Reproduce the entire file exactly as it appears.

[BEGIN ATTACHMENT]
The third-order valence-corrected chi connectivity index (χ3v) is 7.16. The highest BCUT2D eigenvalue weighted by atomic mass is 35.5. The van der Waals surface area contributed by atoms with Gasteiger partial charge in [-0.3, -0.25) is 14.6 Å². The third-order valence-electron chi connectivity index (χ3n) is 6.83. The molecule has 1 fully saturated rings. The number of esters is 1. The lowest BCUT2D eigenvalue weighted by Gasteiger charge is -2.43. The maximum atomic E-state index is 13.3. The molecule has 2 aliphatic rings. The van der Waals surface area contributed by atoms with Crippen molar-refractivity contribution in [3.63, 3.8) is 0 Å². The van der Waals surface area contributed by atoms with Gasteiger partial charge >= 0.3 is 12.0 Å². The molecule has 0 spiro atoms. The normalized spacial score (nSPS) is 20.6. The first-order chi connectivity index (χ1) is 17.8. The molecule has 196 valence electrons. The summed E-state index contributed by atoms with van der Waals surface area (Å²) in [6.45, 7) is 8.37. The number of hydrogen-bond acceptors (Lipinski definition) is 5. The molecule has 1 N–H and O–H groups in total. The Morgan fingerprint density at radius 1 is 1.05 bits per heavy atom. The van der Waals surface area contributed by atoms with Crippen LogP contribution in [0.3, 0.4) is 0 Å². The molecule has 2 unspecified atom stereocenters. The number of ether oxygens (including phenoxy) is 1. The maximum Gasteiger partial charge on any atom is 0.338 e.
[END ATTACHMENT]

The third-order valence-corrected chi connectivity index (χ3v) is 7.16. The highest BCUT2D eigenvalue weighted by atomic mass is 35.5. The van der Waals surface area contributed by atoms with Gasteiger partial charge in [-0.3, -0.25) is 14.6 Å². The third-order valence-electron chi connectivity index (χ3n) is 6.83. The molecule has 1 fully saturated rings. The number of esters is 1. The lowest BCUT2D eigenvalue weighted by Gasteiger charge is -2.43. The maximum atomic E-state index is 13.3. The molecule has 2 aliphatic rings. The van der Waals surface area contributed by atoms with Crippen molar-refractivity contribution in [3.63, 3.8) is 0 Å². The van der Waals surface area contributed by atoms with Gasteiger partial charge >= 0.3 is 12.0 Å². The molecule has 0 spiro atoms. The normalized spacial score (nSPS) is 20.6. The first-order chi connectivity index (χ1) is 17.8. The molecule has 196 valence electrons. The summed E-state index contributed by atoms with van der Waals surface area (Å²) in [6.45, 7) is 8.37. The number of hydrogen-bond acceptors (Lipinski definition) is 5. The molecule has 1 N–H and O–H groups in total. The Morgan fingerprint density at radius 1 is 1.05 bits per heavy atom. The van der Waals surface area contributed by atoms with Crippen LogP contribution in [0.3, 0.4) is 0 Å². The molecule has 2 unspecified atom stereocenters. The number of ether oxygens (including phenoxy) is 1. The maximum Gasteiger partial charge on any atom is 0.338 e.